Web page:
The section 7 (Miscellaneous) mentions several legal terms and treaties that a normal human being can not be expected to know anything about. If I want to honestly declare my consent to the contributor terms, I need to have understood them before. Here are some of the things that I think a user should not be required to inform themselves about, before being allowed to contribute to a "free wiki world map":
- English law
- The principles of conflict of law. What are they? Are they part of English law, or international law, or no law at all? Are they different in each legislation? And what exactly is meant by "without regard" and which implications does it have for the user?
- The United Nations Convention on Contracts for the International Sale of Goods (1980)
In addition, can we be certain that all potential contributors are even legally allowed to subject themselves to English law? How many - especially in countries that are still mostly unmapped - would we exclude by that requirement? And where they are allowed to - would it be enforceable?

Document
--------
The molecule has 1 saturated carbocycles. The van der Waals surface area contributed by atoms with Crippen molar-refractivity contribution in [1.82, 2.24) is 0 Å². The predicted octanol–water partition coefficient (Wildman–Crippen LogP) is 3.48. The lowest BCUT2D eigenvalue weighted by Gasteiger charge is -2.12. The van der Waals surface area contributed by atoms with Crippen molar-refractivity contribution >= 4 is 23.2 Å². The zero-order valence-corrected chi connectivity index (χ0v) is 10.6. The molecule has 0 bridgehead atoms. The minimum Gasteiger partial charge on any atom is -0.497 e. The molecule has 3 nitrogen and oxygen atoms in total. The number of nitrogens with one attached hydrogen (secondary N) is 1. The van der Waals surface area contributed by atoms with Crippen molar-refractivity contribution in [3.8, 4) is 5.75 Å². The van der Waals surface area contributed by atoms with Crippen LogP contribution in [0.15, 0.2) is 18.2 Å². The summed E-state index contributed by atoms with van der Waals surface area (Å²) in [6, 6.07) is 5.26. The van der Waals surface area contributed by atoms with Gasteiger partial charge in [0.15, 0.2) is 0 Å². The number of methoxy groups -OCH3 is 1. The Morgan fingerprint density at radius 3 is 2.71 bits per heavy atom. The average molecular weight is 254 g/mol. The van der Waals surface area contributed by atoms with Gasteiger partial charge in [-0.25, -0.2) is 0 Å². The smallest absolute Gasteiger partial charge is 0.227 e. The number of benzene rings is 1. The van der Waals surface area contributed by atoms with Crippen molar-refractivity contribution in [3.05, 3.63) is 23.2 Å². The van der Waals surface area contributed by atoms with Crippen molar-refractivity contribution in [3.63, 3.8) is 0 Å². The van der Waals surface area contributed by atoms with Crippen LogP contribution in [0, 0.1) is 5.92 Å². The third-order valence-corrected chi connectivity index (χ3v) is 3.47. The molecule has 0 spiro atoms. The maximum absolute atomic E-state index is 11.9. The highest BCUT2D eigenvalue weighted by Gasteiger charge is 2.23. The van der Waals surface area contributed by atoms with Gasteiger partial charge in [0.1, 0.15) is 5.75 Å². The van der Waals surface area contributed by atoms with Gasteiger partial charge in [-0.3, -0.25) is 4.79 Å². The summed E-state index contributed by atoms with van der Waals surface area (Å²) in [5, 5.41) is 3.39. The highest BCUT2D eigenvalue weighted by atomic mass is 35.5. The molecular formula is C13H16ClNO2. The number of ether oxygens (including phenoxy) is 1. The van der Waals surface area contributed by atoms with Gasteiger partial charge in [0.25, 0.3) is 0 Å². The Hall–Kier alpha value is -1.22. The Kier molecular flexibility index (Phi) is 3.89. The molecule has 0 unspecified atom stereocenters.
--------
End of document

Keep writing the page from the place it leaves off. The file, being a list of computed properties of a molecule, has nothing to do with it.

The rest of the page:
I apologize for the slightly sarcastic tone in my complaint, but I urge everyone to always consider the central goal of our project: building a freely accessible map as a community. Every avoidable obstacle on the way there is one too many, and while legalese may give lawyers a sense of security and a nice feeling, it has the opposite effect on almost everyone else.
I am aware that there are human-readable versions of the licenses and the contributor terms in preparation, but what use are they, if they are not legally binding and I still need to agree to the ones I don't understand?